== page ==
The Spanish publishers will no doubt now see their traffic drop off a cliff, just as their German counterparts did, and this will almost certainly hammer their advertising revenues. But, because of the severity of the law they themselves forced, they will be able to do nothing about it. It’s not even a move that could see local rivals to Google flourish, as the law is not specific to the U.S. firm. I have asked AEDE, the relevant collection society, for comment.

In the overall theme of Europe pushing back against U.S. firms – a narrative that I find overplayed sometimes, as there isn’t nearly enough coordination in Europe to make this some kind of plot – Spain is fast emerging as the most heavy-handed player. The authorities there seem more overtly protectionist than elsewhere in Europe, and they’re not afraid to cause severe consequences for internet users and businesses.

When Spain banned Uber earlier this week, for example, the injunction also ordered Spanish ISPs and payment processors to block Uber’s customers from being able to use the service. And, as the EFF has pointed out, the same copyright law that introduced the “Google tax” will also introduce criminal liability for websites that refuse to remove links to copyright-infringing material.

These places were Instagram’s most photographed locations in 2014

In its annual end-of-year tradition, Instagram has released the places in the world users capture the most with the filter-friendly app. Last year, the big question was “Why is a shopping mall in Thailand Instagram’s most photographed place in 2013?” The answer had more to do with a Thai cultural proclivity towards obsessive photo sharing then it did with the mall itself.

This year the number one location is no surprise to anyone: The Happiest Place on Earth. Disneyland topped the list after coming in third the last two years. Other returning champions include Dodger Stadium (#8 in 2013 and #7 in 2012), Times Square (#2 in 2013), and Thailand’s Siam Paragon shopping mall (#1 in 2013 and #2 in 2012),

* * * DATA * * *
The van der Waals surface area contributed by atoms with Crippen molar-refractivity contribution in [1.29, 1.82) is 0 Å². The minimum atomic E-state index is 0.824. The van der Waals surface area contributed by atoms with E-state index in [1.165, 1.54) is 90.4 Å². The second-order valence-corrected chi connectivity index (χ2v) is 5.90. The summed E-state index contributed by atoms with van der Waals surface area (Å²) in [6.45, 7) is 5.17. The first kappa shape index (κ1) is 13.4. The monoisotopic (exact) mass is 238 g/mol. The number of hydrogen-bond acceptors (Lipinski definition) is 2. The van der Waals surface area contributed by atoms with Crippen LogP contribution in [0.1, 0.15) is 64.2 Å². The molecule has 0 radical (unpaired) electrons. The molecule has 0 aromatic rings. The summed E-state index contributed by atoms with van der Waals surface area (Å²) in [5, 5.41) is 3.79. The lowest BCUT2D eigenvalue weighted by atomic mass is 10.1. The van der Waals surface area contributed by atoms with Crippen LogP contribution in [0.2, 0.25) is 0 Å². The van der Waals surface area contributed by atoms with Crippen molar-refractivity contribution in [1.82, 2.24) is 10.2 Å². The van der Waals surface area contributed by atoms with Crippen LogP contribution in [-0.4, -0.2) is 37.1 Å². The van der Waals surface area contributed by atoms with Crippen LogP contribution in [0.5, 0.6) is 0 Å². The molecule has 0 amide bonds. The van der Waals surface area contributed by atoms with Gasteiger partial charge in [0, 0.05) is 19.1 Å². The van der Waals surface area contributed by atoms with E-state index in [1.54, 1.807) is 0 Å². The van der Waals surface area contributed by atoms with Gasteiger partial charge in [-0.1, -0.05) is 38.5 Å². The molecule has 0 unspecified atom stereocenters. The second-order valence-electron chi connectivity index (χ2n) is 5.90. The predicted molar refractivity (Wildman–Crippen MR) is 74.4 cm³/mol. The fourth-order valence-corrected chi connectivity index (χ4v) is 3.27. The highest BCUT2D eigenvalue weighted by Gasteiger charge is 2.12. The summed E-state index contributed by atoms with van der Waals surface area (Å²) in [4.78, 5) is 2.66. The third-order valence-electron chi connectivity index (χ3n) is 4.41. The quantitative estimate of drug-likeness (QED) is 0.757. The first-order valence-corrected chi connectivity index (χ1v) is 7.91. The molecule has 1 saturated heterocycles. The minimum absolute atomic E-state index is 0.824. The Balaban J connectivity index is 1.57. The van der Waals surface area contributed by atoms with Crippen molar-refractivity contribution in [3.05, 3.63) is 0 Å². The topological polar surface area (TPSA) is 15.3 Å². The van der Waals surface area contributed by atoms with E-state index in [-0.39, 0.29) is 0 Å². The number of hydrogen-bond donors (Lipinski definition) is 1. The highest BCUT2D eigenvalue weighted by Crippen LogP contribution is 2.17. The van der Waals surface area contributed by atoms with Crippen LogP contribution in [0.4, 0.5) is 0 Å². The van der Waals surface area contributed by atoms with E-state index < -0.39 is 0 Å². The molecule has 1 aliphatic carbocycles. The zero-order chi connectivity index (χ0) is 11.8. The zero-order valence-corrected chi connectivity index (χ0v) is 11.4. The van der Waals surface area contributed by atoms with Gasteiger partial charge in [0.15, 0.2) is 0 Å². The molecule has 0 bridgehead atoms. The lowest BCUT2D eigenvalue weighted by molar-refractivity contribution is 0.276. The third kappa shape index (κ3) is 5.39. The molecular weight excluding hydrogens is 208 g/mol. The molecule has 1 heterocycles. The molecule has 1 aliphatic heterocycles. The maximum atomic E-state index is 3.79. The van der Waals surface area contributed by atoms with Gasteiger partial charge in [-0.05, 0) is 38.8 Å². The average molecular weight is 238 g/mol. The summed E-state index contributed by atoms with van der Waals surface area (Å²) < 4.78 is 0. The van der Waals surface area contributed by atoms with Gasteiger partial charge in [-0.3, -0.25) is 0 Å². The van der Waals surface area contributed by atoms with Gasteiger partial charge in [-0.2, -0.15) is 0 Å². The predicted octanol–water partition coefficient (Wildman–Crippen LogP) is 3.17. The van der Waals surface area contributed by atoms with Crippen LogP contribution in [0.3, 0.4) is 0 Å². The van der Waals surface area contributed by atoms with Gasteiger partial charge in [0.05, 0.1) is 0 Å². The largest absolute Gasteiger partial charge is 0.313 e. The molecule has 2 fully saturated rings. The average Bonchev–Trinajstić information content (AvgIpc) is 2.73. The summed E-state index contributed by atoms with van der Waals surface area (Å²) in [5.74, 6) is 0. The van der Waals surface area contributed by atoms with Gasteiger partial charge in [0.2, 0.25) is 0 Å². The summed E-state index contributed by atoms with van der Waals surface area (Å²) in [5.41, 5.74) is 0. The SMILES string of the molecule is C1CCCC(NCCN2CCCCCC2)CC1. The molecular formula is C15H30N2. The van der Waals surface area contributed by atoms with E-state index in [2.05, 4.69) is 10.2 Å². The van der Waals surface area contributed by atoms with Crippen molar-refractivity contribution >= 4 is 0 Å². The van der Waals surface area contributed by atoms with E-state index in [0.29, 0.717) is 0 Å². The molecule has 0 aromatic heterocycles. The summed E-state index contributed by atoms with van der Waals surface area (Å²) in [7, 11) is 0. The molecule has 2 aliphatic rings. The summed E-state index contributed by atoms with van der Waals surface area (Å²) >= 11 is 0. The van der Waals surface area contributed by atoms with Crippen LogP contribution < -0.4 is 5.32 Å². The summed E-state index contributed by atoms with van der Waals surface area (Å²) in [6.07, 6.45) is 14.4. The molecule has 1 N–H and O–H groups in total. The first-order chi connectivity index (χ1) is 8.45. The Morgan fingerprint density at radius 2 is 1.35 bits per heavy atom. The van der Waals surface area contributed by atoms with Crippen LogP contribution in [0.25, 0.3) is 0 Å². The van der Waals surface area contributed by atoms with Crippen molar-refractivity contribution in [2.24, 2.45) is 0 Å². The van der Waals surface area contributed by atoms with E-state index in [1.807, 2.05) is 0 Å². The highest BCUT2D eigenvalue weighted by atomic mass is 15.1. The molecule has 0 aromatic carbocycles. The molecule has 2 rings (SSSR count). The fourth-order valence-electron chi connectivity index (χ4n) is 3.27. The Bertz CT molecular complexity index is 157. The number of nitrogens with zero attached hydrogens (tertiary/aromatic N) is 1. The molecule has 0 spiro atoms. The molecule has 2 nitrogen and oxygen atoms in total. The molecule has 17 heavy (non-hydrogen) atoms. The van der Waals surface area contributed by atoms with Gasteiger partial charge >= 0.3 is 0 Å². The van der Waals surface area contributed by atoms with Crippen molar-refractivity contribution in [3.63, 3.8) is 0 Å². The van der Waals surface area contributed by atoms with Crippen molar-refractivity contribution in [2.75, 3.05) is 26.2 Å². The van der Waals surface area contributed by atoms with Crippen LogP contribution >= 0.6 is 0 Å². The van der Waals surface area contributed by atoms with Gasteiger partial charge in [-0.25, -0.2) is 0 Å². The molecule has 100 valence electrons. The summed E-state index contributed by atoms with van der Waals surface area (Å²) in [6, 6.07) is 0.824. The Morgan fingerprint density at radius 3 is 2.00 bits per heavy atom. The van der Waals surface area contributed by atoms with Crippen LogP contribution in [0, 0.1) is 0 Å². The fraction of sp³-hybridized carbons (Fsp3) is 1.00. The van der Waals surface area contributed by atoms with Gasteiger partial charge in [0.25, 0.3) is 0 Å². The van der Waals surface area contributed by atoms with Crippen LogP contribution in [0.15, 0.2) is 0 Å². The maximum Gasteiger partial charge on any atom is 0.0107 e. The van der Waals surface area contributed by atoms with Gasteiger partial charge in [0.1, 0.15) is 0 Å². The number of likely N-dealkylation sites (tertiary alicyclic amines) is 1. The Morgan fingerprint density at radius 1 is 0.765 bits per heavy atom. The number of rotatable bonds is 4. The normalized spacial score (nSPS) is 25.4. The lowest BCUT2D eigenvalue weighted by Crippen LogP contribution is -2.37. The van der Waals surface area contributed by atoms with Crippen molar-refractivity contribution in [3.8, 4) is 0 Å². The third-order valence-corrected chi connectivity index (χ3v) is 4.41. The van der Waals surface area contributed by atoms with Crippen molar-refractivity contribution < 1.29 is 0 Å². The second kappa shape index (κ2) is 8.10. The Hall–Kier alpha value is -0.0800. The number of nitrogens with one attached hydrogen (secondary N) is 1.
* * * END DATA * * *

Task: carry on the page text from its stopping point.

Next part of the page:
New entrants include Gorky Park and Red Square (Moscow, Russia), the Louvre (Paris, France), Madison Square Garden and Yankee Stadium (NYC), and Dubai Mall (Dubai, UAE).

Although international places have appeared in Instagram’s most popular list since its first version in 2011, their dominance in this year’s list suggest that Instagram is scaling beyond America, becoming popular enough in other parts of the world that foreign locations are photographed more than American landmarks like the Bellagio, Disney World, and Central Park (which were #4, #5, and #7 respectively on the 2013 most popular places list, but didn’t make the 2014 cut).

Without further ado, here’s the top ten list of 2014 with some pretty photos to boot.

Top Geotagged Locations of 2014 on Instagram

1. Disneyland, Anaheim, California

http://instagram.com/p/wDfDD7rMTc/

2. Dodger Stadium, Los Angeles, California

http://instagram.com/p/ttxW-BB_0l/

3. Times Square, New York, New York

4. Siam Paragon shopping mall, Bangkok, Thailand

http://instagram.com/p/wEiOeCnMLk/

5. Gorky Park, Moscow, Russia

View this post on Instagram

Friday night at Gorky Park Feel the heart of Moscow

A post shared by moskau1983 (@moskau1983) on

6. Musée du Louvre, Paris, France

View this post on Instagram

Nu dar viena

A post shared by *Irma Straukaite* (@orobalionas) on

7. Red Square, Moscow, Russia

http://instagram.com/p/vtdxwVkghd/

8. Madison Square Garden, New York, New York

http://instagram.com/p/wDPkmZzZww/?modal=true

9. Yankee Stadium, New York, New York:

View this post on Instagram

Blue Sky's for Brown and Maroon

A post shared by Chris Post (@chrismpost) on

10. The Dubai Mall, Dubai, United Arab Emirates

http://instagram.com/p/oIBo5dxA-S/?modal=true

Uber hit with French “deceptive practices” fine and UK tax complaint

Uber keeps getting disrupted by European laws. On top of those recent Dutch driver arrests, the U.S. quasi-taxi outfit has now been fined €100,000 ($128,000) in France for falsely marketing its paid-for UberPop (a.k.a. UberX) offering as a carpooling service, and told by the Parisian court to warn its drivers that they face “criminal conviction.” Meanwhile, in the U.K. transport authorities have referred Uber to the tax authorities for, unlike other taxi firms, not paying any tax in the U.K. (Revenues go to a Dutch subsidiary that’s owned by a Bermuda subsidiary.) Indian authorities are also on the firm’s case over tax, so at least it’s not just Europe.